by Marilena Oltmanns
56°N, 52°W. For days we have been cruising around these coordinates, and no matter whether we are some sea miles further south, north, east or west – the view does not change much. Even so, the ocean looks different every day.
I am on board the Maria S. Merian as a postdoc from GEOMAR and particularly interested in the mooring data from the central Labrador and Irminger Sea. In these regions, the ocean and atmosphere permanently exchange heat, with consequences for both sides. If, for instance, a cold winter storm cools the ocean, the surface water is getting colder and therefore denser, making it sink to the bottom. In reverse, the atmospheric circulation is affected by the sea surface temperature, which can give rise to complex ocean-atmosphere interactions. In my research, I am particularly interested in the uppermost water layer which serves as a bridge between the atmosphere and the deep ocean and thus buy valtrex online forms a connection between our weather and climate.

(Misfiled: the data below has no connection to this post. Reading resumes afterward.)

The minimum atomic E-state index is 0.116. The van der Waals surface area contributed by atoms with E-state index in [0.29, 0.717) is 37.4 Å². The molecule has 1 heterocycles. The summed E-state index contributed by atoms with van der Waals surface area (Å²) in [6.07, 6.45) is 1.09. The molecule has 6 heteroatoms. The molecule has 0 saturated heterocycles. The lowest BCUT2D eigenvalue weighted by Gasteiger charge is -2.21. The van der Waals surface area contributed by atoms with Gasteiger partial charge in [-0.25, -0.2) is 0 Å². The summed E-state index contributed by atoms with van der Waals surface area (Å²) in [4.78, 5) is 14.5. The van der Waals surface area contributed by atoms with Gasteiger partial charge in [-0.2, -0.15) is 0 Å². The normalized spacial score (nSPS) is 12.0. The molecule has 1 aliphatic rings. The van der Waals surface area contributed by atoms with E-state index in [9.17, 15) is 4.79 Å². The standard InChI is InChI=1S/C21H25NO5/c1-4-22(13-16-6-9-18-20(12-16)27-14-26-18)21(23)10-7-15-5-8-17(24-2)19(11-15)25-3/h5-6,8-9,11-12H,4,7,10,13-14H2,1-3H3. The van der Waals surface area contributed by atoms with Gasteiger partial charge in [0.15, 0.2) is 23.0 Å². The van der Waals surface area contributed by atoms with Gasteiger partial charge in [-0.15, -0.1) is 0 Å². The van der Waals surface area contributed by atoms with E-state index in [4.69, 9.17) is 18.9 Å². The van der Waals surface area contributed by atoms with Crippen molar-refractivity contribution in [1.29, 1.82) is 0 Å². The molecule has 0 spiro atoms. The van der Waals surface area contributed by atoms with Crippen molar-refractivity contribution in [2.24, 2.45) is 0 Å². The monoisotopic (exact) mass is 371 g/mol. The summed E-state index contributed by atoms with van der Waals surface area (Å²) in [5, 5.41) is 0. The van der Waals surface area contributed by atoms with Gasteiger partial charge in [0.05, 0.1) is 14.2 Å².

In the middle of the Labrador Sea, somewhere near 56°N, 52°W, I watch the waves breaking around the ship. Water and air seem to intermingle and I imagine them carrying the icy winds down into the during a heavy winter storm. At this location, exactly below my feet, the ocean is almost 4 kilometres deep. Water this deep will need a long time to reemerge at the surface. Maybe some centuries. Maybe somewhere near Antarctica. Space and time are intertwining here, just like the days and nights on board the Merian. The depth and vastness of the sea evoke a feeling of timelessness and right in the midst of all this water, I am feeling quite small.